## Laboratory methods

Commercially available equipment (spectrophotometers) used for the measurement of light absorption, do so in terms of an optical parameter known as the absorbance or optical density: although there is no standard symbol we shall indicate it by D. Although absorbance is one of the most frequently measured parameters in biochemistry and chemistry it does not, unfortunately, appear to have a rigorous definition. It is commonly defined as the logarithm to the base 10 of the ratio of the light intensity, I0, incident on a physical system to the light intensity, I, transmitted by the system

The meaning of the word 'intensity' is not usually given: we shall equate it to radiant flux, F. The incident beam is generally assumed to be parallel. The exact meaning of 'transmitted' is also not stated. If we make the simplest assumption that any light that re-emerges from the system, in any direction, is 'transmitted', then I includes all scattered light as well as that neither absorbed nor scattered. Thus, I is equal to the incident flux minus the absorbed (F0 - Fa), from which, given that Fa/F0 is absorp-tance, A, it follows that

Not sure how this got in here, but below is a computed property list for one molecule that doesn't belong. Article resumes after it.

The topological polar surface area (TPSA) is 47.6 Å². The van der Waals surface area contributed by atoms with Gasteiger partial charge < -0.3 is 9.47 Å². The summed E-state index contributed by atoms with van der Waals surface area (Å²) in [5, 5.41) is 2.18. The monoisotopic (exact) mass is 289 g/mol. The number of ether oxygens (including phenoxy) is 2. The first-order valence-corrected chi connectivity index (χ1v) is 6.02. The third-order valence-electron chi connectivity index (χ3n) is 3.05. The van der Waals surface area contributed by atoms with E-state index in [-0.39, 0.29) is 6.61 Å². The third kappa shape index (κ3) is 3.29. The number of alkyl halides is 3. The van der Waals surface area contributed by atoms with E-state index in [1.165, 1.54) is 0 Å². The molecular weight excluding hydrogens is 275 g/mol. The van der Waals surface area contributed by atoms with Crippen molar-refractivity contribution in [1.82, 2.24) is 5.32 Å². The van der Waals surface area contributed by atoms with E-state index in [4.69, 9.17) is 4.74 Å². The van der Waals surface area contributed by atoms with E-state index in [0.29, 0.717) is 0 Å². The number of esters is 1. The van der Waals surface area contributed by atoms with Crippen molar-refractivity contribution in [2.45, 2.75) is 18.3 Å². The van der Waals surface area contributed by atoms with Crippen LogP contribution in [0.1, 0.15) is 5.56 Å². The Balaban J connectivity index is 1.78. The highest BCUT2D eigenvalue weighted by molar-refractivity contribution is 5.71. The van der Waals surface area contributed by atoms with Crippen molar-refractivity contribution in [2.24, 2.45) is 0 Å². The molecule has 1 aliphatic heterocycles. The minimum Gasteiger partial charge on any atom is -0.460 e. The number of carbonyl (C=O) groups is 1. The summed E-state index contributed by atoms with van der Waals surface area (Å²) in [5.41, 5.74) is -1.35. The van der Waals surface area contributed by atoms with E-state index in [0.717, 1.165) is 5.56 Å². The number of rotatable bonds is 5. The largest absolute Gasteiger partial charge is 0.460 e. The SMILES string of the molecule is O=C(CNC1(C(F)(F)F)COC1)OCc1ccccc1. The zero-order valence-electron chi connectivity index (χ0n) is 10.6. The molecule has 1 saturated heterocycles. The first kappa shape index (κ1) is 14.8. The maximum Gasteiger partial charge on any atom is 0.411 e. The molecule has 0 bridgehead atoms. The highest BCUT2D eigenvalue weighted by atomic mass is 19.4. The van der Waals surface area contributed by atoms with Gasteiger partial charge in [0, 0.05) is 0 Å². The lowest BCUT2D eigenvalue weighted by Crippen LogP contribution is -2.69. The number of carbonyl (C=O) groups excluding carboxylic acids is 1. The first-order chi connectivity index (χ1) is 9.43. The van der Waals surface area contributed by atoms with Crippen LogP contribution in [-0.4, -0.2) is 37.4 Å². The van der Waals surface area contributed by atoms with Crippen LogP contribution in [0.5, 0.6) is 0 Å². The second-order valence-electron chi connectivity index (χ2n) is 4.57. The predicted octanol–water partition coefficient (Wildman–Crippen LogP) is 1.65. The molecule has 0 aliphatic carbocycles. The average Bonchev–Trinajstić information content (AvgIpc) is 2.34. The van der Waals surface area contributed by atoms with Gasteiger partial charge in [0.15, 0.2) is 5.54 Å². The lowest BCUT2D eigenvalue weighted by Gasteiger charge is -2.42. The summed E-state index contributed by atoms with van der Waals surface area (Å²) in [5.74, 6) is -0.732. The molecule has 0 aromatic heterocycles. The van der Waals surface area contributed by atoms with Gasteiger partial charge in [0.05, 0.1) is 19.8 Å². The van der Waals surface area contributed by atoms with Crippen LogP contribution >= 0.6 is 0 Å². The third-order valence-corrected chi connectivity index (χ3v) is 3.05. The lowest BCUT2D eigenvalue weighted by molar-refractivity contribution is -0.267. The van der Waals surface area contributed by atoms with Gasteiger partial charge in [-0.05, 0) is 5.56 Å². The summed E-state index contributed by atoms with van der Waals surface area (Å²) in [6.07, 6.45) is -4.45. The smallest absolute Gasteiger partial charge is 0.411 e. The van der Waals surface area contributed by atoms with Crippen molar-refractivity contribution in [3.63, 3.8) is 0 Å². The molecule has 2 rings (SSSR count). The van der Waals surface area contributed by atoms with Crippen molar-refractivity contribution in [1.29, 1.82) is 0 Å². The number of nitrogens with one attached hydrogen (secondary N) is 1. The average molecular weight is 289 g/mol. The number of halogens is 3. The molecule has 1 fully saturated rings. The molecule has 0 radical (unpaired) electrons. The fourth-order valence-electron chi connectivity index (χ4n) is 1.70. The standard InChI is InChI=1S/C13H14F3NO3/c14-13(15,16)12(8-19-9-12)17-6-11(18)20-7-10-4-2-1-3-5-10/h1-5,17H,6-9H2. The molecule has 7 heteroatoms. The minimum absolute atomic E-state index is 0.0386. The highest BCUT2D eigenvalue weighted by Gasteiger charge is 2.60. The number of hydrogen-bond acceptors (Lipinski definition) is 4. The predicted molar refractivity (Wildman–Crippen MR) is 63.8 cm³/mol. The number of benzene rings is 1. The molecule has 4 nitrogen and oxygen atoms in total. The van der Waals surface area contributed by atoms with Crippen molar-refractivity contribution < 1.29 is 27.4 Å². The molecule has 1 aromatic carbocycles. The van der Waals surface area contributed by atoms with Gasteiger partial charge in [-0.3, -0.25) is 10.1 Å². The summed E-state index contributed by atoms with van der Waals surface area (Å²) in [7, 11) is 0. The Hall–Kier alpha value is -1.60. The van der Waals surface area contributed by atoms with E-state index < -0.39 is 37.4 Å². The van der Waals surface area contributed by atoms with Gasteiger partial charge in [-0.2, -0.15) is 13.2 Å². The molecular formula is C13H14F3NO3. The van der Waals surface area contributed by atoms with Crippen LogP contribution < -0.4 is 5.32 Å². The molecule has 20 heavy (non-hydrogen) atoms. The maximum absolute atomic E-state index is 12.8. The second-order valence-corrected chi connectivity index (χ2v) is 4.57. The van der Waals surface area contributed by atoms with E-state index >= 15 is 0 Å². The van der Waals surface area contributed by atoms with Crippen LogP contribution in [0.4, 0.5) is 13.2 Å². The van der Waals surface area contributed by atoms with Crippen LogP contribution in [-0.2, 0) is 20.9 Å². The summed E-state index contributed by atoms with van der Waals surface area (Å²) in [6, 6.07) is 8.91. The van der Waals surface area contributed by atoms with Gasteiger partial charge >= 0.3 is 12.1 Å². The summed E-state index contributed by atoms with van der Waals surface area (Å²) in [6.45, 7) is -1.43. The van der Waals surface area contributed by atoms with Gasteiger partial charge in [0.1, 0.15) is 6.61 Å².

If we can arrange that all the scattered light is included in the measured value of I, then scattering may be ignored (except in so far as it increases the pathlength of the light within the system), and so eqn 1.36 may be considered to apply. Therefore,

i.e. the absorbance is equal to the product of the absorption coefficient of the medium and the pathlength (r) through the system, multiplied by the factor for converting base e to base 10 logarithms. The absorption coefficient may be obtained from the absorbance value using a = 2.303 D/r (3.4)

In a typical spectrophotometer, monochromatic light beams are passed through two transparent glass or quartz cells of known pathlengths, one (the sample cell) containing a solution or suspension of the pigmented material, the other (the blank cell) containing pure solvent or suspending medium. The intensity of the light beam after passing through each cell is measured with an appropriate photoelectric device such as a photomulti-plier. The intensities of the beams that have passed through the blank cell

Blank

cell